The sweltering 37-plus degree heat and side effects of complimentary booze were not enough to deter an international group of golfers from participating in Siem Reap’s second annual FCC Nation’s Cup, held at Angkor Golf Resort on May 8 and 9.
The proceeds of the social tournament, just over US$450, were donated to the Indochina Starfish Foundation, which runs a charity football program and educates Cambodian children.
This year’s tournament, which used the Stableford scoring system, pitted six teams against each other in two rounds of 18-hole golf played over the weekend.
As the 24 players took to the carts on day two, the four-man teams went into the second round of golf with New Zealand leading with a score of 127.
Following by 19 points was the UK/Singapore/Malaysia team, with 108. Going into Sunday’s second round of golf, the other four teams’ scores were: USA, 101; New Azadia (New Zealand and Canada), 98; Thailand, 93; and France, 86.
The second round saw teams trailing in points step-up their game, with half of the groups scoring higher on this round than the last – noticeably Thailand, which made a 40-point jump from Saturday’s score. Still, as players departed the course for the clubhouse, New Zealand held hegemony, winning the tournament. Team USA took second place, scoring one more point than the UK/Singapore/Malaysia team, which took third.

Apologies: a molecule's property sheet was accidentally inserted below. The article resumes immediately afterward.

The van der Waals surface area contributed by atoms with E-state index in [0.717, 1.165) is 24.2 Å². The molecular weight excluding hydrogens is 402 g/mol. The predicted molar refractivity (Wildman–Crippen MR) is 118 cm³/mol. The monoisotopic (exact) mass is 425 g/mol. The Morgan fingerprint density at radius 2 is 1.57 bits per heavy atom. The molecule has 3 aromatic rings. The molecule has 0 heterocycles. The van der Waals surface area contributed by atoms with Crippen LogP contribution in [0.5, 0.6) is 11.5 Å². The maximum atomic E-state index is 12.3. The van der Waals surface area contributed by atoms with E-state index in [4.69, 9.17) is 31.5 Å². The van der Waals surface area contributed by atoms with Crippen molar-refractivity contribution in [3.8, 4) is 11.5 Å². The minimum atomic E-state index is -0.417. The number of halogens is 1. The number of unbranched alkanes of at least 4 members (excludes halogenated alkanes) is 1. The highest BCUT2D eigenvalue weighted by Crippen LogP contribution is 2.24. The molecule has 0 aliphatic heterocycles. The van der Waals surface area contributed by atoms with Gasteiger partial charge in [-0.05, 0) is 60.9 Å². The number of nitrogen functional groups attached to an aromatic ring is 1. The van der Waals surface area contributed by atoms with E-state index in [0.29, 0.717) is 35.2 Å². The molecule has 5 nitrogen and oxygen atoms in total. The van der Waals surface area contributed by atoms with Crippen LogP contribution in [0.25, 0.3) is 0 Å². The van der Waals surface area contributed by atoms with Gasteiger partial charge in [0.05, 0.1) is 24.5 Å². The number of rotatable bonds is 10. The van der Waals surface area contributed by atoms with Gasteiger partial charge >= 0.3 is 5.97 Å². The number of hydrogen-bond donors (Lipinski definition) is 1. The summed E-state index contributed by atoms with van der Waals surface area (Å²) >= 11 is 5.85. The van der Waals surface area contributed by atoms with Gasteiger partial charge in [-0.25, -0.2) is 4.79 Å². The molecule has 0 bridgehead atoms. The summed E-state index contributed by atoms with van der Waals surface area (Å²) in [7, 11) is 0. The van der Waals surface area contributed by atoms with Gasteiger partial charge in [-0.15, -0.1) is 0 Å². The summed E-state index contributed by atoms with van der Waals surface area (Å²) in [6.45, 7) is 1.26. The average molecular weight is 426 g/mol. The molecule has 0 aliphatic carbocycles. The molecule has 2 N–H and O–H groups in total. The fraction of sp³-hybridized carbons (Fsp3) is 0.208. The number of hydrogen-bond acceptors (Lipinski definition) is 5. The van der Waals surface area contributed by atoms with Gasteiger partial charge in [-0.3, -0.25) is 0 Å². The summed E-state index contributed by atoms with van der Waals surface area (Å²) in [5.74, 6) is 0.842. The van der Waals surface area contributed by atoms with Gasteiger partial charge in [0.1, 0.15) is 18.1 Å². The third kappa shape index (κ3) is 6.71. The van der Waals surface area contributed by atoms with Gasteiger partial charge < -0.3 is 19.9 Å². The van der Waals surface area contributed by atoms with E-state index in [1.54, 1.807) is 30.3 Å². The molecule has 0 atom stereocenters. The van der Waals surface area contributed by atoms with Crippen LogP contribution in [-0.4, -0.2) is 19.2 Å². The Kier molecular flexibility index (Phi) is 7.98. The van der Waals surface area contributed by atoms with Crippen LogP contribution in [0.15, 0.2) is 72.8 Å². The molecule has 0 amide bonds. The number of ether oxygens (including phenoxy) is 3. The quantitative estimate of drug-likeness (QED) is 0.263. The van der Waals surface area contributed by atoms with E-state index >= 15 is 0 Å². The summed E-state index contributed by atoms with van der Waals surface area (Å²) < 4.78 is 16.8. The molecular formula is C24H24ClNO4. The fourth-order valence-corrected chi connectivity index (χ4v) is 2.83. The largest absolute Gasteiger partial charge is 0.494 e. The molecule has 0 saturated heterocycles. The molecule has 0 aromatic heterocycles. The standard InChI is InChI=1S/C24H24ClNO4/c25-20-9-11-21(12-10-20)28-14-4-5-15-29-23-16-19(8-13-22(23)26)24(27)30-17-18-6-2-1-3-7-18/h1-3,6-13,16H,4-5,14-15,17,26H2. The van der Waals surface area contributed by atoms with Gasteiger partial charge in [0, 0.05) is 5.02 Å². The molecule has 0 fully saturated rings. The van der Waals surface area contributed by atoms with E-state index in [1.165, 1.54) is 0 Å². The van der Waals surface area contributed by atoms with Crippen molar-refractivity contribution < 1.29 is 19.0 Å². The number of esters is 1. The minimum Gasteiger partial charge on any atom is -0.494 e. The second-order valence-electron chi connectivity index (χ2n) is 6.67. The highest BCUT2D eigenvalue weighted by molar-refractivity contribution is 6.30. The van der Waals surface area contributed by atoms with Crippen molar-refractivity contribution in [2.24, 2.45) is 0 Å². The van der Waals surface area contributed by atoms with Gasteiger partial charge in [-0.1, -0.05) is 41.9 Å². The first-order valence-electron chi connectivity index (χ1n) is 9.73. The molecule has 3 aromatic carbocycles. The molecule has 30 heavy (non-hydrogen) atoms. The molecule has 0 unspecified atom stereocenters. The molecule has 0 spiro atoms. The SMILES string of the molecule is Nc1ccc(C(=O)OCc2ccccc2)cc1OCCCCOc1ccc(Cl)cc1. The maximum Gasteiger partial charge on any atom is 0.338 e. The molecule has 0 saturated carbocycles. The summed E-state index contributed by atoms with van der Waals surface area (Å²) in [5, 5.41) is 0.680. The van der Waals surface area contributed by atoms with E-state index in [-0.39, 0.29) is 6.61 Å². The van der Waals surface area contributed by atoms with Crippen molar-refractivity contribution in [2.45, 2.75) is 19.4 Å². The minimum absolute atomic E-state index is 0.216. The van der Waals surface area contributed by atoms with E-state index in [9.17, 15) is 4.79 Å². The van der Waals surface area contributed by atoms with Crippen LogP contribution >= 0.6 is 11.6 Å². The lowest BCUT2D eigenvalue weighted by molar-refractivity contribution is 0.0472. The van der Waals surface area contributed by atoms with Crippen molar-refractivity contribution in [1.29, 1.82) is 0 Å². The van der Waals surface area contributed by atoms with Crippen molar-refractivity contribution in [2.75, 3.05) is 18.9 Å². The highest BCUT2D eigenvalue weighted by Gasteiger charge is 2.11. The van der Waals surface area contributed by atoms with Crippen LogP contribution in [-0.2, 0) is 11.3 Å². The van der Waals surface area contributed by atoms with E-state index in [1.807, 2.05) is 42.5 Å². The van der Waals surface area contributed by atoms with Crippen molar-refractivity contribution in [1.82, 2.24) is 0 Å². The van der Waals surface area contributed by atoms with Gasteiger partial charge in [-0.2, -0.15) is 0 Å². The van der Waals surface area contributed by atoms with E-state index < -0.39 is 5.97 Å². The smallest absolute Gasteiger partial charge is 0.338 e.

But, with the heat and complimentary alcohol, a social atmosphere was maintained throughout.
Commenting on the victory, New Zealand’s Kevin Treloar, dubbed the tournament’s best player for launching the Kiwis’ into the lead with his personal score of 43 points, simply said, “It’s too bloody hot.”
“What’s our agenda here?” asked Asian Senior Tour events manager Chuan Campbell, Singapore representative in the UK/Singapore/Malaysia team, who made his first visit to Siem Reap to play in the tournament. “The fundamental thing is good golfers … and even bad golfers, going out to drink beer and have fun,” he explained.
Chuan also won the charity shoot-off, where he drove the ball across water and fairway to land within just a few feet of the pin at hole 19.
UK/Singapore/Malaysia made a team effort to win the shoot-off so the $1000 cash prize could be added to the proceeds already raised on behalf of the Indochina Starfish Foundation.